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her train the "cast slough of a snake;" her canopy composed of "moons from the peacock's tail," and "feathers from the pheasant's head;"
Mix'd with the plume (of so high price),
and it shall be
Borne o'er her head (by our inquiry)
Her buskins of the "dainty shell" of the lady cow. The musicians are to be the nightingale, lark, linnet, thrush, &c.
But for still music, we will keep
Finally, the bride-bed is to be of roses; the curtains, tester, and all, of the "flower imperial;" the fringe hung with harebells; the pillows of lilies, "with down stuft of the butterfly;"
For our Tita is to-day
In Nymphal III.,
The fairies are hopping,
Skip thorow the greaves.
And in Nymphal VI. the forester says,
The dryads, hamadryads, the satyrs, and the fawns,
Herrick is generally regarded as the Fairy poet, par excellence, in our opinion, without sufficient reason. Drayton's Fairy pieces are much superior to his. Indeed Herrick's Fairy poetry is by no means his best; and we doubt if he has any thing to exceed in that way, or perhaps equal, the light and fanciful "King Oberon's Apparel” of Smith *. Milton disdained not to sing
How faery Mab the junkets eat.
She was pinch'd and pull'd, she said;
In the Musarum Delicia.
When in one night, ere glimpse of morn,
Regardless of Mr. Gifford's sneer at "those who may undertake the unprofitable drudgery of tracing out the property of every word, and phrase, and idea, in Milton*," we will venture to trace a little here, and beg the reader to compare this passage with one quoted from Harsenet, at p. 110, and to say if the resemblance be accidental. The truth is, Milton, reared in London, probably knew the popular superstitions only from books; and almost every idea in this passage may be found in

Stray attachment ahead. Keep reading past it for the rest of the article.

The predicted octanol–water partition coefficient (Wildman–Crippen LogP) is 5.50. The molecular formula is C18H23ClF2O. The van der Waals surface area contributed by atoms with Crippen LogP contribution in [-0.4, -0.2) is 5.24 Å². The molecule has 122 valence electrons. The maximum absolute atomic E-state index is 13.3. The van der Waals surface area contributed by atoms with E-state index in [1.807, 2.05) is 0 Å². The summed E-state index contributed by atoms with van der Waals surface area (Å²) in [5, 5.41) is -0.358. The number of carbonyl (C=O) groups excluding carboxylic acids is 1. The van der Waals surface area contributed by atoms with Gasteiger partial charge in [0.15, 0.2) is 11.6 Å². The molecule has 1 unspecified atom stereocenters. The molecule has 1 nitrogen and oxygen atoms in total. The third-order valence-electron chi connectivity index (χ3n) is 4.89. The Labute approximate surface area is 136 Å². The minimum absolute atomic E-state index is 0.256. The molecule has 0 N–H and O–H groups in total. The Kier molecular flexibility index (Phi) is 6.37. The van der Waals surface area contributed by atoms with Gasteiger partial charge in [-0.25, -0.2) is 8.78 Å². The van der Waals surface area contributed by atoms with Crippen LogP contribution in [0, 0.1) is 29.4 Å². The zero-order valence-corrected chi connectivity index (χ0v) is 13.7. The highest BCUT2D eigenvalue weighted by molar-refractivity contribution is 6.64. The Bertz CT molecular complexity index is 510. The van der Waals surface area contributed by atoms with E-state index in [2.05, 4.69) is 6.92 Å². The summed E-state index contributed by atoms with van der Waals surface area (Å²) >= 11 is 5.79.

books that he must have read.
In the hands of Dryden the Elves of Chaucer lose their indefiniteness. In the opening of the "Wife of Bath her Tale,"
The king of elves and little fairy queen
In vain the dairy now with mint is dressed,
* Ben Jonson's Works, vol. ii. p. 499.
She sighs, and shakes her empty shoes in vain,
No silver penny to reward her pain.
In "The Flower and the Leaf," unauthorised by the old bard, he makes the knights and dames, the servants of the Daisy and of the Agnus Castus, Fairies, subject, like the Italian Fate, to "cruel Demogorgon."
Pope took equal liberties with his original, as may be seen by a comparison of the following verses with those in p. 123 and 124.
About this spring, if ancient fame say true,
It so befel, in that fair morning tide,
And in the midst their monarch and his bride.
January and May, 1. 459.
could not look for much attention. During the last century they therefore rarely appeared to the poets, and only an occasional allusion testifies a knowledge of them. But we have lived to see more poetic times; and a mythology which even Mr. Gifford has pronounced to be "as elegant as any of the mythological fables of Greece and Rome," begins once more to find favour in the eyes of poets. Even while we write, Mr. Darley's beautiful and highly fanciful lyrical drama of Sylvia, or the May Queen, appears, and displays the Fairies in greater splendour than they have enjoyed since the days of Shakspeare and Drayton. No fitter conclusion to this division of our work than one of the exquisite lyrics of that drama: